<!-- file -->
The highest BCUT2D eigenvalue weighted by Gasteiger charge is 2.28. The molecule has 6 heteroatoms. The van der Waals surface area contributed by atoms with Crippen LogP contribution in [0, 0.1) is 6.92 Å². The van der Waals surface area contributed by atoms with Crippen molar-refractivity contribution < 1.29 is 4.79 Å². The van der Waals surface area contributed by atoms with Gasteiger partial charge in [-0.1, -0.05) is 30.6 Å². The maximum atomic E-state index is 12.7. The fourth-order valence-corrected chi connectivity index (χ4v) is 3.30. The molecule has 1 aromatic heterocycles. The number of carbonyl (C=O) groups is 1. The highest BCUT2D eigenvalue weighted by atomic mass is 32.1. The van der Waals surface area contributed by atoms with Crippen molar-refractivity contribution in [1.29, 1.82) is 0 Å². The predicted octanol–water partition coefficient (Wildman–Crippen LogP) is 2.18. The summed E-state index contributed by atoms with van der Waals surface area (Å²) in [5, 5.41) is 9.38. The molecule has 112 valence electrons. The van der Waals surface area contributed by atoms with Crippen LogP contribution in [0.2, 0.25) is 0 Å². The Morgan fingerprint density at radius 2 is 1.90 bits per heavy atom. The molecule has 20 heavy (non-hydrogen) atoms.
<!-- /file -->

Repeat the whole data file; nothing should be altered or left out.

The highest BCUT2D eigenvalue weighted by Gasteiger charge is 2.28. The molecule has 6 heteroatoms. The van der Waals surface area contributed by atoms with Crippen LogP contribution in [0, 0.1) is 6.92 Å². The van der Waals surface area contributed by atoms with Crippen molar-refractivity contribution < 1.29 is 4.79 Å². The van der Waals surface area contributed by atoms with Gasteiger partial charge in [-0.1, -0.05) is 30.6 Å². The maximum atomic E-state index is 12.7. The fourth-order valence-corrected chi connectivity index (χ4v) is 3.30. The molecule has 1 aromatic heterocycles. The number of carbonyl (C=O) groups is 1. The highest BCUT2D eigenvalue weighted by atomic mass is 32.1. The van der Waals surface area contributed by atoms with Crippen molar-refractivity contribution in [1.29, 1.82) is 0 Å². The predicted octanol–water partition coefficient (Wildman–Crippen LogP) is 2.18. The summed E-state index contributed by atoms with van der Waals surface area (Å²) in [5, 5.41) is 9.38. The molecule has 112 valence electrons. The van der Waals surface area contributed by atoms with Crippen LogP contribution in [0.2, 0.25) is 0 Å². The Morgan fingerprint density at radius 2 is 1.90 bits per heavy atom. The molecule has 20 heavy (non-hydrogen) atoms.